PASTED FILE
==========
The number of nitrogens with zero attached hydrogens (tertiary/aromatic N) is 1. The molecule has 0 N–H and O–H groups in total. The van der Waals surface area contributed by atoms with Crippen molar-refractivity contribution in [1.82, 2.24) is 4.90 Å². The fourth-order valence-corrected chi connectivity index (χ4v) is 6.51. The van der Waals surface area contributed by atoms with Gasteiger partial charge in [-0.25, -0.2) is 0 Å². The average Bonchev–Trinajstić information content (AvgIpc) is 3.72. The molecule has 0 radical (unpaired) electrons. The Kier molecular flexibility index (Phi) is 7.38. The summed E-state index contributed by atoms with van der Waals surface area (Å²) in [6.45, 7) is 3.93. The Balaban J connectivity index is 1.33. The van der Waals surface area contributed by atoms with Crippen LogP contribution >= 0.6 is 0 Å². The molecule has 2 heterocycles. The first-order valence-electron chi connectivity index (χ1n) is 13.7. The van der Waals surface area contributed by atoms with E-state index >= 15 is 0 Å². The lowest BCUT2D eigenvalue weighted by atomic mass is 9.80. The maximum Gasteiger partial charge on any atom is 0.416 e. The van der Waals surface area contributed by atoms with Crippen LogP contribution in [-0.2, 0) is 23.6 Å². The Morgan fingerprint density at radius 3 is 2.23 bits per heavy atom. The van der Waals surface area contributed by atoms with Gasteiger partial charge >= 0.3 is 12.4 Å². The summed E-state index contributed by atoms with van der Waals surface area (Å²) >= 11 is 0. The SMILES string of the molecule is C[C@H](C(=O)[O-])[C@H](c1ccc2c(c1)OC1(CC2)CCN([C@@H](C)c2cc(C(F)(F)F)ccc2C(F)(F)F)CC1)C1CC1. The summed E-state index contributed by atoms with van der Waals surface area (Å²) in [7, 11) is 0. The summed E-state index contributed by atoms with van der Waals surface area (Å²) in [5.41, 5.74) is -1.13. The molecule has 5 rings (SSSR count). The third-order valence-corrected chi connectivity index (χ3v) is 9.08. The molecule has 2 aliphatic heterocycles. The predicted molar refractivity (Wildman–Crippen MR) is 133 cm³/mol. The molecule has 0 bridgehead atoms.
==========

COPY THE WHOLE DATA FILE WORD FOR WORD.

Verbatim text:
The number of nitrogens with zero attached hydrogens (tertiary/aromatic N) is 1. The molecule has 0 N–H and O–H groups in total. The van der Waals surface area contributed by atoms with Crippen molar-refractivity contribution in [1.82, 2.24) is 4.90 Å². The fourth-order valence-corrected chi connectivity index (χ4v) is 6.51. The van der Waals surface area contributed by atoms with Gasteiger partial charge in [-0.25, -0.2) is 0 Å². The average Bonchev–Trinajstić information content (AvgIpc) is 3.72. The molecule has 0 radical (unpaired) electrons. The Kier molecular flexibility index (Phi) is 7.38. The summed E-state index contributed by atoms with van der Waals surface area (Å²) in [6.45, 7) is 3.93. The Balaban J connectivity index is 1.33. The van der Waals surface area contributed by atoms with Crippen LogP contribution >= 0.6 is 0 Å². The molecule has 2 heterocycles. The first-order valence-electron chi connectivity index (χ1n) is 13.7. The van der Waals surface area contributed by atoms with E-state index >= 15 is 0 Å². The lowest BCUT2D eigenvalue weighted by atomic mass is 9.80. The maximum Gasteiger partial charge on any atom is 0.416 e. The van der Waals surface area contributed by atoms with Crippen LogP contribution in [-0.2, 0) is 23.6 Å². The Morgan fingerprint density at radius 3 is 2.23 bits per heavy atom. The van der Waals surface area contributed by atoms with Gasteiger partial charge >= 0.3 is 12.4 Å². The summed E-state index contributed by atoms with van der Waals surface area (Å²) >= 11 is 0. The SMILES string of the molecule is C[C@H](C(=O)[O-])[C@H](c1ccc2c(c1)OC1(CC2)CCN([C@@H](C)c2cc(C(F)(F)F)ccc2C(F)(F)F)CC1)C1CC1. The summed E-state index contributed by atoms with van der Waals surface area (Å²) in [7, 11) is 0. The summed E-state index contributed by atoms with van der Waals surface area (Å²) in [5.41, 5.74) is -1.13. The molecule has 5 rings (SSSR count). The third-order valence-corrected chi connectivity index (χ3v) is 9.08. The molecule has 2 aliphatic heterocycles. The predicted molar refractivity (Wildman–Crippen MR) is 133 cm³/mol. The molecule has 0 bridgehead atoms.